QPL-qualified SupIR-SMD package for rad hard MOSFETs


IR HiRel, an Infineon company, has introduced fourteen newly QPL-qualified rad hard MOSFETs housed in an innovative direct-to-PCB mounting package.

SupIR-SMD is key to higher performing space power systems such as satellite bus power distribution systems, payload power supplies, space-grade DC-DC converters, and other high-switching designs.


Capable of attaching directly to the PCB, the SupIR-SMD design is optimized for surface mount attach and proven to meet the most stringent reliability testing in this configuration, as detailed in IR HiRel’s application note #1222. Compared to the typical packaging solution used in space applications, the SupIR-SMD delivers a 37 percent smaller footprint, 34 percent lighter mass and 33 percent higher current density, while offering a more direct thermal path for heat transfer.

With this, the SupIR-SMD package is testament to IR HiRel’s commitment to deliver innovation that exceeds the specific requirements of the space market,” said Eric Toulouse, Vice-President and General Manager of IR HiRel.

Traditionally, designers resort to a ‘dead bug’ and lead configuration, where the packages are flipped upside down and soldered to the PCB via leads. Dead bug soldering dissipates heat sub-optimally and decreases MOSFET power capacity. Looking forward, system designers can optimize power system efficiency through direct mount of the SupIR-SMD package to the PCB, enabling the shortest thermal conduction path without any compromise in system reliability.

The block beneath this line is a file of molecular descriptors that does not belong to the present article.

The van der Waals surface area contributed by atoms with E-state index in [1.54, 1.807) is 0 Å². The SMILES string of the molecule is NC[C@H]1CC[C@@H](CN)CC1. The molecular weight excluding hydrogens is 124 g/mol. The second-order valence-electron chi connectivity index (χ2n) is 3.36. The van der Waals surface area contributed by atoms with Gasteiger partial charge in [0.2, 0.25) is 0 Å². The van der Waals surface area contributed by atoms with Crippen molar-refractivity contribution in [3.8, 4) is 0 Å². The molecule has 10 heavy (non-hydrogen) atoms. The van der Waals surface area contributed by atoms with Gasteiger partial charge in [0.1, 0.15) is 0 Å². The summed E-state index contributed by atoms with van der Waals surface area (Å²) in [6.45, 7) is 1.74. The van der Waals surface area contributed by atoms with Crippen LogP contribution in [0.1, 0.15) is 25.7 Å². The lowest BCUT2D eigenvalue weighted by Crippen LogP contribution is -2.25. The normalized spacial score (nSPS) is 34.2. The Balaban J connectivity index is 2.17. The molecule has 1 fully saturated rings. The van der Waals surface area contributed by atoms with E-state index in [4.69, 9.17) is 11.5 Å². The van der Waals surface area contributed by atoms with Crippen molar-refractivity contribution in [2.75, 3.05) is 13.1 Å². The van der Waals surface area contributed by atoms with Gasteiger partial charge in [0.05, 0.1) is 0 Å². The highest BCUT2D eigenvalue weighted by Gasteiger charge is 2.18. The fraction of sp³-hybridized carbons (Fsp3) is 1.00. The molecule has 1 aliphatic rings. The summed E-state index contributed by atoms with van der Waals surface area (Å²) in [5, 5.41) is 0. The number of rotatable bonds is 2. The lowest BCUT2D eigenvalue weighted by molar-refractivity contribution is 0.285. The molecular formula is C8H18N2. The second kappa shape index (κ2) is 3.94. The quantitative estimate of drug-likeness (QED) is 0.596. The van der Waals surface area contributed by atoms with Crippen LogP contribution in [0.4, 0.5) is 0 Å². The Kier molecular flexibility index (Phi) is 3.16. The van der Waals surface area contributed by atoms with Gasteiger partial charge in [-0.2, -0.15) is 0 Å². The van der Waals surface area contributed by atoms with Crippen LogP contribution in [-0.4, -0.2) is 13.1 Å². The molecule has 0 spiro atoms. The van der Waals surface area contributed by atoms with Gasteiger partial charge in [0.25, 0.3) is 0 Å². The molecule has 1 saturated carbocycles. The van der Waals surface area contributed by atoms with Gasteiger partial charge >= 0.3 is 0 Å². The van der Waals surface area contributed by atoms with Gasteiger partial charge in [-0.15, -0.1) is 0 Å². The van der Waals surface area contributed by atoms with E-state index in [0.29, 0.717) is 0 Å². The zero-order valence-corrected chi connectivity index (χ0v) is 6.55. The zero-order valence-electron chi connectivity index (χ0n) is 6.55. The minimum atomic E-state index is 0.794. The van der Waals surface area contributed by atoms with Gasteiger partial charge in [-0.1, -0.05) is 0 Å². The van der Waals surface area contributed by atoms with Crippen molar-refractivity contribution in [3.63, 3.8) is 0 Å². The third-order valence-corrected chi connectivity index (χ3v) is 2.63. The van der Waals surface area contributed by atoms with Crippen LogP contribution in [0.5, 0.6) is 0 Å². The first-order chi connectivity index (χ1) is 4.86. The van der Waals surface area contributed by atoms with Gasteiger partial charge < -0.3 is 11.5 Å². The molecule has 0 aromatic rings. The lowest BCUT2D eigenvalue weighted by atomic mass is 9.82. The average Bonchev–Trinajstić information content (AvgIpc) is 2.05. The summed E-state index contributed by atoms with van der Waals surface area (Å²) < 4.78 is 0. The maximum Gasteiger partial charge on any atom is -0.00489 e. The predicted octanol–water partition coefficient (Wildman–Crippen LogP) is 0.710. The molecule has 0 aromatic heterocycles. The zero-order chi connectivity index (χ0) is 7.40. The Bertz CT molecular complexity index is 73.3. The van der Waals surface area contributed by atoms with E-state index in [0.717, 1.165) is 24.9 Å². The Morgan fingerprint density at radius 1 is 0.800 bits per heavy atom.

The SupIR-SMD package is JANS-qualified to MIL-PRF-19500. JANS is the most rigorous level of screening and acceptance requirements available to assure the performance, quality and reliability of discrete semiconductors intended for space flight. The new rad hard MOSFETs are also QPL-qualified in accordance with the Qualified Products List (QPL) for space applications.


The new SupIR-SMD QPL-qualified rad hard MOSFETs can be ordered now with the MIL-PRF-19500 package identifier ‘U2A.’